Continue reading

corrupted database

At the moment, my database files on this blog are corrupted. I’ve been using Berkeley DB, which is apparently very flaky and gets corrupted easily. How incredibly appropriate. I’m talking with my ISP about how to fix this, but things do not look good for our hero.

In case you were wondering, I am your hero. Guys on the left side for high-fives, hot girls on the right side for makeouts.

And of course, krobinso is my hero.

a new drinking game

My roommate found a die in his pocket ostensibly from an undergrad party he attended earlier this weekend. As it turns out, it was not from the party, but for the sake of the following analysis we assume that it was. We then attempted to reverse-engineer an undergraduate/fratboy drinking game using this die. We regarded it as a sort of anthropological venture given an artifact from a specific site site, i.e. a UC Berkeley undergraduate party. As it turns out, the die only had the numbers 1, 2, and 3 on it, but it could be played with any 6-sided die if you take the number showing modulo 3.

The game is to be played by two people, A and B. They each roll the die to get a and b points for A and B respectively. If a > b then B must drink (a-b) shots of beer. If a < b then A must drink (b – a) shots of beer. If a = b then it is a draw and no beer will be drunk.

In the fratboy version of the game, play proceeds until one person passes out. In the UC Berkeley version, play proceeds until one person throws up. In the more tame home version of the game, play proceeds until one player reaches a total of 50 points — that player is the winner.

tokenizing

I posted a while back about how Cover and Thomas’s book was posted online now, but it turns out that the license for online access uses “tokens.” Once Berkeley has run out of “tokens,” access is denied to the book. This is one of the stupidest decisions I have ever heard of, akin to the music industry’s head-in-the-sand approach to digital music. The way in which online book resources are used is different from print medium, and to force the library to buy more tokens is akin to selling someone a book which they can read only a certain number of times. I’m not saying that they should not charge at all for the book, or that they should charge less than for a library-bound hard copy, but this token system displays a fundamental misunderstanding of how books are used. I wonder if the person who designed this system has ever had to use a book other than “How To Stick Your Head Up Your Ass for Dummies.”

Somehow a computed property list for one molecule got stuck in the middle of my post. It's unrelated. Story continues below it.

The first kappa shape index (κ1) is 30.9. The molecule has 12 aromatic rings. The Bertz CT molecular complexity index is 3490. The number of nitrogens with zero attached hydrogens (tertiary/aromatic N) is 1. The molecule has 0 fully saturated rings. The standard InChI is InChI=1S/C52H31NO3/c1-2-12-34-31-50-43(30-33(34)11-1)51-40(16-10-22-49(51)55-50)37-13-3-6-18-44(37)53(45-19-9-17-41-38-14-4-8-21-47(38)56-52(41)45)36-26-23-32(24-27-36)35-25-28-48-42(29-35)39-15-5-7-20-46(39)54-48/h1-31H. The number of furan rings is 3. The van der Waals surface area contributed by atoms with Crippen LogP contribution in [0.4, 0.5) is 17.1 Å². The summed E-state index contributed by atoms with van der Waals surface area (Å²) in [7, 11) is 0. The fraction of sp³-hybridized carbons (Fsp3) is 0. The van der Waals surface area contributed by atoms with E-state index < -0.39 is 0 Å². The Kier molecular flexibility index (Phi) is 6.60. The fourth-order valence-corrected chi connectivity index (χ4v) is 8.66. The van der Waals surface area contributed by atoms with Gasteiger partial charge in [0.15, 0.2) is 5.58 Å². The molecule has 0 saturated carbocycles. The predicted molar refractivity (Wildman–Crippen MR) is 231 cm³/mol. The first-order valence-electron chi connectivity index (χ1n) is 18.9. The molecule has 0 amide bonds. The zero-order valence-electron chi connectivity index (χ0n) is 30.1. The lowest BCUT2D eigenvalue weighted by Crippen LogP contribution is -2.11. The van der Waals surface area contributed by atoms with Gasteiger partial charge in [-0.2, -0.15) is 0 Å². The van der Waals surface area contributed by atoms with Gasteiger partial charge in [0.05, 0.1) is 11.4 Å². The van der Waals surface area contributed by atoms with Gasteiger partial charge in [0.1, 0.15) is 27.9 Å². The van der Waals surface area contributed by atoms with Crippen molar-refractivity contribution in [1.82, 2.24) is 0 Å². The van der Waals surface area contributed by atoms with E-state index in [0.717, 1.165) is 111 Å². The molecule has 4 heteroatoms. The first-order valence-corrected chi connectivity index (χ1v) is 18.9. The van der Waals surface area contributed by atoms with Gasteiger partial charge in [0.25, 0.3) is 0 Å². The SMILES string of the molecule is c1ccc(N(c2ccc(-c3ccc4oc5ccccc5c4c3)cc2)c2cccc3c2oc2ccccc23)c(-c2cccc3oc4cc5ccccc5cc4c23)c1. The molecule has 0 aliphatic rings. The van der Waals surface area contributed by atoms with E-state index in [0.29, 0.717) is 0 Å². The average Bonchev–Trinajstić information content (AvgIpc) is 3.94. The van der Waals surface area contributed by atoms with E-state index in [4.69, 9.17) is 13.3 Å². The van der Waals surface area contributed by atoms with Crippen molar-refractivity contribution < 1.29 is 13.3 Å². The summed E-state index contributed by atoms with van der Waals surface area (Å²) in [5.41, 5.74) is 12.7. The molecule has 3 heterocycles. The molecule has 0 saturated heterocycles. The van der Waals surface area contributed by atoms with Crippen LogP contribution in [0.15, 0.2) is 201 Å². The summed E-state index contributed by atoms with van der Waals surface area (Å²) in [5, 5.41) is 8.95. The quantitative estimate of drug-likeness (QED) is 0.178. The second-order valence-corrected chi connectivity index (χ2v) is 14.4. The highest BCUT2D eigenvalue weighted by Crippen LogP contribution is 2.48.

Yes, I’m angry.

beach bum

I’m in Monterey today and went down to the beach with my high school friend Zhenya. I wish I had brought my camera, because the beach was full of life:

  • hundreds of little crab legs everywhere, and some dismembered crab thoraxes (thoraces, thoraxi?) here and there. It’s a bit creepy to have legs wash over your feet all the time
  • lots of little trilobite-like mollusks and shrimps, washed up and crushed
  • a flock of a thousand black birds which we couldn’t identify. They fly very low to the water and don’t dive in from the air to get their food; they swim around in the ocean like ducks and dive down.
  • these cute birds with long beaks that pecked at the wet sand and then skittered off as the waves came in. They were super-cute.
  • ladybugs desperately trying to escape the salt water waves, with limited success. I’m not sure why there were ladybugs on the beach at all, actually. Perhaps they were having a ladybug picnic.

The sun was warm and the ocean was cool. The beach rules.

hardcore

So I was biking down Channing this evening and had to slow down because a ten year old was trying to jump his skateboard up onto the divider that forces left turns for cars. As I edged my way past, he turned and twisted his face into a grimace.

“Hardcore!” he announced.

“Rock on!” I replied, and went on my way.